Sausages sizzle

THE humble sausage has often been the subject of much ridicule. From pre-school days when frankfurts were proudly displayed next to the fairy bread right through to your first trip to London, when every bloke you bumped into at the pub ask you to put a snagger on the barbie.

Well, the sausage has, during the past few years, begun a comeback of major proportions, as butchers? stores across the country improve the quality of their product. These days the sausage is much more than just a snagger left to shrivel and wither on the grill. Today?s sausage is as nutritional as a prime cut of beef. The sausage has lifted its image from ?buck?s party? tucker to being a gourmet product that every self-created home chef is proud to lovingly and delicately cook when discerning mates drop over for dinner.

These days there are stringent guidelines as to the minimum meat content in a sausage ? 75 per cent. The rest of the sausage mix contains fat and other seasonings.

Just as you will hover lovingly over your prime cut of porterhouse steak as it sizzles away, so too must you care for your snaggers as they sizzle under a medium heat. Turning every now and then and not allowing them to overcook, sausages, especially your gourmet delights, like to remain tender and with moisture. You never prick sausages, they need the fat inside to help keep the meat moist. However, with some of the monster types, you are better off slicing them in half and gently cooking them on a medium heat.

There is an endless number of sausages artfully hanging in butchers? windows, ready for you to discover. Many of the better butchers around town will spend time creating gourmet sausages filled with prime veal and seasonings. I have enjoyed duck sausages, beef and Guinness, red curry lamb, and fiery Cajun sauages. Venison sausages are another favourite of mine, with the Margaret River Venison farm well worth a visit.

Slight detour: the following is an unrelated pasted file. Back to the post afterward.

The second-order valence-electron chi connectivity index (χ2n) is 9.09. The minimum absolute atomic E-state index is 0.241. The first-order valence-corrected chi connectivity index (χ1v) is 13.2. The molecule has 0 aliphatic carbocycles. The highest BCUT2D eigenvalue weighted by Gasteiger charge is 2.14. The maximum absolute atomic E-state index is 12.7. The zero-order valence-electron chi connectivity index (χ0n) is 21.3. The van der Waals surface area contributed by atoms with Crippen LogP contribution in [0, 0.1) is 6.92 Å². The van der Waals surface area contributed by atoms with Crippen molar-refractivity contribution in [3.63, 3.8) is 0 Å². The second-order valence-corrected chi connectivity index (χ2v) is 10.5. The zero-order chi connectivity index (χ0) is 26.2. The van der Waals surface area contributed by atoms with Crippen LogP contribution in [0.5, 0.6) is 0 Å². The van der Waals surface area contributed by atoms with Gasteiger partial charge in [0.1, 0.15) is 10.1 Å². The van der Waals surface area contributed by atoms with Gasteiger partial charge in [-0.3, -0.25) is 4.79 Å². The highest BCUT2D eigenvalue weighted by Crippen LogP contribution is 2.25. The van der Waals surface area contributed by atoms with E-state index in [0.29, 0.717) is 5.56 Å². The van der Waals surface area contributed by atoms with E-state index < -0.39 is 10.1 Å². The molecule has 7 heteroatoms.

Ted Weir from Weirs in Nedlands tells me his most popular snaggers are still the traditional beef and pork sausages, but he has up to 10 types of gourmet sausages available.

Vince at Mondo Butchers in Inglewood is another who makes a great range of traditional Italian sausages, as well as the popular gourmet lines.

Torres and Sons in Bulwer Street have plenty of fantastic traditional and specialty snaggers that are worthy of a place in my ?Snagger Hall of Fame?.

While you can get carried away with the vast gourmet range being created, you can?t forget the traditionally created sausage. Here are a few of the traditional sausages we often forget about in our quest for the prefect snagger.

Chipolata sausages. Coarse textured pork sausages, highly spiced little blighters with bundles of thyme, chives, coriander, and, depending on your butcher, chili flakes.

Lop Chong sausage (chinese snaggers). A little like a pepperoni. Quite dry and hard, usually made from pork meat and a fair whack of fat. Traditionally smoked and slightly sweet with lots of seasoning. Fantastic in stir-fry dishes.

Toulouse sausage. A small traditional French sausage made with coarsely diced pork and flavoured with vino, garlic and secret spices. A welcome addition to Cassoulet.

Frankfurter sausages. This is a smoked, seasoned and precooked much loved member of the sausage family. They range in size from ?cocktail franks? through to foot-long monsters that get wedged into a hotdog bun and drowned in mustard and sauce.

Knackwusrt or Knockwurst. Usually short thick links of precooked beef or pork sausages that are well flavoured with garlic. Best when grilled or boiled. Gets its name from the German ?knack? or English crack the sound it makes as you bite into the snagger.

Blood sausage (black pudding). What a delight. Jam packed full of pigs? blood, suet breadcrumbs and oatmeal. An ideal breakfast sausage.

Chorizo sausage. Widely used in both Spanish and Mexican cooking. This is a highly seasoned pork sausage that is flavoured with garlic, chili powder and more of those secret herbs and spices. The Spanish version uses smoked pork while the Mexicans tend to use plain fresh pork.

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